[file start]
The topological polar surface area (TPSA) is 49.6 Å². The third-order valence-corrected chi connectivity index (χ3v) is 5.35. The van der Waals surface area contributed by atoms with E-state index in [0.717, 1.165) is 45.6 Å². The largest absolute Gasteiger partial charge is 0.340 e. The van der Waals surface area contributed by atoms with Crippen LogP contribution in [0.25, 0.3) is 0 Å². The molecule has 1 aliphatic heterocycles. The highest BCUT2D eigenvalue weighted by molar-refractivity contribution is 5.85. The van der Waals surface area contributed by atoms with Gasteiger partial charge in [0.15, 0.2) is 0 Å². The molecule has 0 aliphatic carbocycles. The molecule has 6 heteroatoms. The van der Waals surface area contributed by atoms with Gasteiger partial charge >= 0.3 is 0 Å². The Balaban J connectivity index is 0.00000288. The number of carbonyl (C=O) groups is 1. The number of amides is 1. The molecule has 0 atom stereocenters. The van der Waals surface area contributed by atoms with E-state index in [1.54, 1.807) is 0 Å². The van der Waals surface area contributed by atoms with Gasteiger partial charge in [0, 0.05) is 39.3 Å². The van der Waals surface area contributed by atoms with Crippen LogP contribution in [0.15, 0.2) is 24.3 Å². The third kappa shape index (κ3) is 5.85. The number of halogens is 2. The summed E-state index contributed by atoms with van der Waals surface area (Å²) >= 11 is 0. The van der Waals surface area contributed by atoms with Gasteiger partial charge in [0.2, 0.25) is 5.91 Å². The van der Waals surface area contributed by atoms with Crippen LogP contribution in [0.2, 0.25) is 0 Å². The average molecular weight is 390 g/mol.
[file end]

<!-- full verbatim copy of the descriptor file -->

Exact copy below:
The topological polar surface area (TPSA) is 49.6 Å². The third-order valence-corrected chi connectivity index (χ3v) is 5.35. The van der Waals surface area contributed by atoms with E-state index in [0.717, 1.165) is 45.6 Å². The largest absolute Gasteiger partial charge is 0.340 e. The van der Waals surface area contributed by atoms with Crippen LogP contribution in [0.25, 0.3) is 0 Å². The molecule has 1 aliphatic heterocycles. The highest BCUT2D eigenvalue weighted by molar-refractivity contribution is 5.85. The van der Waals surface area contributed by atoms with Gasteiger partial charge in [0.15, 0.2) is 0 Å². The molecule has 0 aliphatic carbocycles. The molecule has 6 heteroatoms. The van der Waals surface area contributed by atoms with Gasteiger partial charge >= 0.3 is 0 Å². The Balaban J connectivity index is 0.00000288. The number of carbonyl (C=O) groups is 1. The number of amides is 1. The molecule has 0 atom stereocenters. The van der Waals surface area contributed by atoms with E-state index in [1.54, 1.807) is 0 Å². The van der Waals surface area contributed by atoms with Gasteiger partial charge in [0, 0.05) is 39.3 Å². The van der Waals surface area contributed by atoms with Crippen LogP contribution in [0.15, 0.2) is 24.3 Å². The third kappa shape index (κ3) is 5.85. The number of halogens is 2. The summed E-state index contributed by atoms with van der Waals surface area (Å²) >= 11 is 0. The van der Waals surface area contributed by atoms with Gasteiger partial charge in [0.2, 0.25) is 5.91 Å². The van der Waals surface area contributed by atoms with Crippen LogP contribution in [0.2, 0.25) is 0 Å². The average molecular weight is 390 g/mol.